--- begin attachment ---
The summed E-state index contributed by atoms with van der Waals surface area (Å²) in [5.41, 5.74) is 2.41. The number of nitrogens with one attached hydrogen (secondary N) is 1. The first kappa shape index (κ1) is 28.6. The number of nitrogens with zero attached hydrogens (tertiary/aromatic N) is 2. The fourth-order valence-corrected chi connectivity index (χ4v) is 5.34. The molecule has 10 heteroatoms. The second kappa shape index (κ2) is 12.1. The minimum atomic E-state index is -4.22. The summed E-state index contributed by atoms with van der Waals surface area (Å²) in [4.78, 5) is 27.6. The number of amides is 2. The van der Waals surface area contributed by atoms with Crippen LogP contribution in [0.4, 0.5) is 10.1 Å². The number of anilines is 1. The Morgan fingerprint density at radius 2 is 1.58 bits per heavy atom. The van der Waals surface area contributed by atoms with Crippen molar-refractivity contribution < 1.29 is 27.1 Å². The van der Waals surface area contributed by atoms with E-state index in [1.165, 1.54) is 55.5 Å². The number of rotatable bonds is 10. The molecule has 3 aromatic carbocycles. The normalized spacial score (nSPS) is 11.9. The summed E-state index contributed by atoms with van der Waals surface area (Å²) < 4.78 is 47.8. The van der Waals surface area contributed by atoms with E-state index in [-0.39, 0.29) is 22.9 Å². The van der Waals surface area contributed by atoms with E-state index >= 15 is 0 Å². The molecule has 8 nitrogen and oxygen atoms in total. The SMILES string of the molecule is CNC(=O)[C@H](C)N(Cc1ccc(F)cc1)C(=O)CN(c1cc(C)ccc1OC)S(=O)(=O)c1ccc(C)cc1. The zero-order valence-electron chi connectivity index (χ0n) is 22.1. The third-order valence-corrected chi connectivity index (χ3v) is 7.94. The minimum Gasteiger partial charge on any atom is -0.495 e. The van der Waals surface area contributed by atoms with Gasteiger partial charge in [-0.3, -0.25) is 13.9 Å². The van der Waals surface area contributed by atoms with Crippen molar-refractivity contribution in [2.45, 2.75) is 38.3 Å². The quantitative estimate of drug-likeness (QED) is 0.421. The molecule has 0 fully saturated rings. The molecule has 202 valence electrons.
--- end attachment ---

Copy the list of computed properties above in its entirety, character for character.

The summed E-state index contributed by atoms with van der Waals surface area (Å²) in [5.41, 5.74) is 2.41. The number of nitrogens with one attached hydrogen (secondary N) is 1. The first kappa shape index (κ1) is 28.6. The number of nitrogens with zero attached hydrogens (tertiary/aromatic N) is 2. The fourth-order valence-corrected chi connectivity index (χ4v) is 5.34. The molecule has 10 heteroatoms. The second kappa shape index (κ2) is 12.1. The minimum atomic E-state index is -4.22. The summed E-state index contributed by atoms with van der Waals surface area (Å²) in [4.78, 5) is 27.6. The number of amides is 2. The van der Waals surface area contributed by atoms with Crippen LogP contribution in [0.4, 0.5) is 10.1 Å². The number of anilines is 1. The Morgan fingerprint density at radius 2 is 1.58 bits per heavy atom. The van der Waals surface area contributed by atoms with Crippen molar-refractivity contribution < 1.29 is 27.1 Å². The van der Waals surface area contributed by atoms with E-state index in [1.165, 1.54) is 55.5 Å². The number of rotatable bonds is 10. The molecule has 3 aromatic carbocycles. The normalized spacial score (nSPS) is 11.9. The summed E-state index contributed by atoms with van der Waals surface area (Å²) < 4.78 is 47.8. The van der Waals surface area contributed by atoms with E-state index in [-0.39, 0.29) is 22.9 Å². The van der Waals surface area contributed by atoms with E-state index >= 15 is 0 Å². The molecule has 8 nitrogen and oxygen atoms in total. The SMILES string of the molecule is CNC(=O)[C@H](C)N(Cc1ccc(F)cc1)C(=O)CN(c1cc(C)ccc1OC)S(=O)(=O)c1ccc(C)cc1. The zero-order valence-electron chi connectivity index (χ0n) is 22.1. The third-order valence-corrected chi connectivity index (χ3v) is 7.94. The minimum Gasteiger partial charge on any atom is -0.495 e. The van der Waals surface area contributed by atoms with Gasteiger partial charge in [-0.3, -0.25) is 13.9 Å². The van der Waals surface area contributed by atoms with Crippen molar-refractivity contribution in [2.45, 2.75) is 38.3 Å². The quantitative estimate of drug-likeness (QED) is 0.421. The molecule has 0 fully saturated rings. The molecule has 202 valence electrons.